ALBUQUERQUE, N.M. — More Mexican gray wolves live in the wild in the Southwest than at any time since the federal government began reintroducing the endangered predator in the region, officials said Friday.
An annual survey by the U.S. Fish and Wildlife Service showed at least 83 wolves are spread among forested lands in southwestern New Mexico and southeastern Arizona.
The population is nearly double what it was in 2009. Last year, when the animals made their biggest stride, the survey turned up at least 75 wolves.
Fish and Wildlife Service Regional Director Benjamin Tuggle said he was still concerned the program faces hurdles but believes biologists have worked out a formula for managing the wolves that is starting to show dividends.
Tuggle attributed the population increase to what scientists and managers have learned about the wolves since reintroduction began in 1998.
"Whether we want to admit it or not, this is an experimental population and the wolves are teaching us as much as we're trying to manage them," he said. "We are taking advantage of the knowledge that we've had in terms of trying to focus on things like wild-born pups and making sure that we keep an eye on the genetics."
A subspecies of the gray wolf, the Mexican wolf was added to the federal endangered species list in 1976.
The reintroduction effort has been hampered by politics, illegal killings and other factors. Disputes over management of the program have spurred numerous legal actions by environmentalists who have pushed for more wolves to be released and by ranchers who are concerned about their livelihoods and safety in rural communities.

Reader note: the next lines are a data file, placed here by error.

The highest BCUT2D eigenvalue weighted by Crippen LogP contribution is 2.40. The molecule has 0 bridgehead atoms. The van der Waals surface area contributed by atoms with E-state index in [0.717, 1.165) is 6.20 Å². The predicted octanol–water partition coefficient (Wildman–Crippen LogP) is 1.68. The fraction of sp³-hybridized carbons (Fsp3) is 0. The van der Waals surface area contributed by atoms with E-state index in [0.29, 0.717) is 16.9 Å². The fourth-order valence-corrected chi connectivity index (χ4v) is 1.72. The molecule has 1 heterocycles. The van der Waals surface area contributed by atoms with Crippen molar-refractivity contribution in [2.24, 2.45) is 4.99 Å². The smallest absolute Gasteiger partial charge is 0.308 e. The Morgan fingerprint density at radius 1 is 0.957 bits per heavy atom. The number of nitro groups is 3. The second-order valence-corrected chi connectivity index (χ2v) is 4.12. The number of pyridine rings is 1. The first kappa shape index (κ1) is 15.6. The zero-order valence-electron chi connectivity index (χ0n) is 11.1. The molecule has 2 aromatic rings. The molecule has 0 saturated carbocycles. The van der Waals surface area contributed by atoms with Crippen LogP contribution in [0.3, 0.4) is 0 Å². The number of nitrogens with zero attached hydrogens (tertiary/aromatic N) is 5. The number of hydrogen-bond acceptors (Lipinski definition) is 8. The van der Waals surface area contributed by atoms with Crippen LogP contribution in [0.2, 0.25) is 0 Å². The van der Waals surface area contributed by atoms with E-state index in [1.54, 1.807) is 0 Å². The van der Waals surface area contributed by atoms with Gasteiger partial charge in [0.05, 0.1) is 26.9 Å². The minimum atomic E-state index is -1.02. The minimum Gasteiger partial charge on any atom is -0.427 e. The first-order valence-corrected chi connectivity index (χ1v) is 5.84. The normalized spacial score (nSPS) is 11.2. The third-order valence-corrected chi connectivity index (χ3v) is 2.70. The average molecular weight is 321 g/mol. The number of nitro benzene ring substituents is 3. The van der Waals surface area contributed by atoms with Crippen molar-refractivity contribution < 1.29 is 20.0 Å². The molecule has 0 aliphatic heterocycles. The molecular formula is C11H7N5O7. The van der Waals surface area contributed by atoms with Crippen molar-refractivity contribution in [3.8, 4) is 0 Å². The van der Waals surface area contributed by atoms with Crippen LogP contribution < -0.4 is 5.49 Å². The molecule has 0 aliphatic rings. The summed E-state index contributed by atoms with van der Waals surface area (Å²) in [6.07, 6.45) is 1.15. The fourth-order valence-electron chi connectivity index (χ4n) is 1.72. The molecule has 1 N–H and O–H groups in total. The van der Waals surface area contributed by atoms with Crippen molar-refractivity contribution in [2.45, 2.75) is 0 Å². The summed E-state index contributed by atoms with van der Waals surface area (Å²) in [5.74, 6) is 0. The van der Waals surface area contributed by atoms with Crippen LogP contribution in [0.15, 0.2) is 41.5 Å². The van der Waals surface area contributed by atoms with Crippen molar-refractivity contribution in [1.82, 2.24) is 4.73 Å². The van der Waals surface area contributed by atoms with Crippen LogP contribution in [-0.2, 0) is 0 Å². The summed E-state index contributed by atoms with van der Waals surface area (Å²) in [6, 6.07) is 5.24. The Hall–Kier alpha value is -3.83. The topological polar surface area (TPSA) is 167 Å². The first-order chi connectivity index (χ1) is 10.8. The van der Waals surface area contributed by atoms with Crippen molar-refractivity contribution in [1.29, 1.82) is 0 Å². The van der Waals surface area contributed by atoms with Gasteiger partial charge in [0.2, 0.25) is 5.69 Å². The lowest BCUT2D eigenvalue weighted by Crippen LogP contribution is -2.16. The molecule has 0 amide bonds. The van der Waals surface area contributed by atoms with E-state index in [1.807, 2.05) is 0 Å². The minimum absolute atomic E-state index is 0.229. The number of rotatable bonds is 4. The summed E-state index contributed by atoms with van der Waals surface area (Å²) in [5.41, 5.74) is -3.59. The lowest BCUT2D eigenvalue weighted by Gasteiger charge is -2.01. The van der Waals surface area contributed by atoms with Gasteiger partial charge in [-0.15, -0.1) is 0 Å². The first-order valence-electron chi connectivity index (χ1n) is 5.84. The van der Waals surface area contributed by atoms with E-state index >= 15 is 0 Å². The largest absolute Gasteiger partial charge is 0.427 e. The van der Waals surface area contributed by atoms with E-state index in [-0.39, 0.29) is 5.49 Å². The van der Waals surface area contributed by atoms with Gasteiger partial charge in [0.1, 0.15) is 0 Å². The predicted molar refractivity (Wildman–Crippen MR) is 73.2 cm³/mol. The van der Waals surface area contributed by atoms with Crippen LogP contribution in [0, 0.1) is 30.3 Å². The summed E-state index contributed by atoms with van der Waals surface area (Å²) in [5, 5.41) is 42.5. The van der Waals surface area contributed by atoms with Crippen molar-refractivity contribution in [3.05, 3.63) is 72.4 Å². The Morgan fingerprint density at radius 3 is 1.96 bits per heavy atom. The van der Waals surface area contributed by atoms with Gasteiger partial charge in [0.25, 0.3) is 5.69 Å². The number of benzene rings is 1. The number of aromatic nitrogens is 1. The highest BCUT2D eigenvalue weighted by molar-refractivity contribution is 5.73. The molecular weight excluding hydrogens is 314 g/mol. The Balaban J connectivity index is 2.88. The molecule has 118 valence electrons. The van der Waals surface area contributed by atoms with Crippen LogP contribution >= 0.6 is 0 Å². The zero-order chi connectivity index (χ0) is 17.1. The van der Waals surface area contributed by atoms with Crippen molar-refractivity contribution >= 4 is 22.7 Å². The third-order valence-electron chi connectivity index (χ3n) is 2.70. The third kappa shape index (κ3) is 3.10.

Despite the increase in wolf numbers, federal wildlife officials are still concerned about ensuring genetic diversity. Inbreeding can cause a number of problems, including low survivability among pups.
The latest survey shows seven of the 14 packs that were documented last year produced pups, 17 of which survived through the end of the year.
Tuggle said wild-born pups seem to have what it takes to survive in the wild and avoid problems with human interaction.
Some environmentalists were disappointed in the latest population figures, saying the agency needs to release more than just a couple of new wolves every year if it wants to boost the gene pool.
Still, Arizona Game and Fish Assistant Director Jim deVos said the recovery program that some had deemed a failure now stands to serve as an example of conservation success if the population gains continue.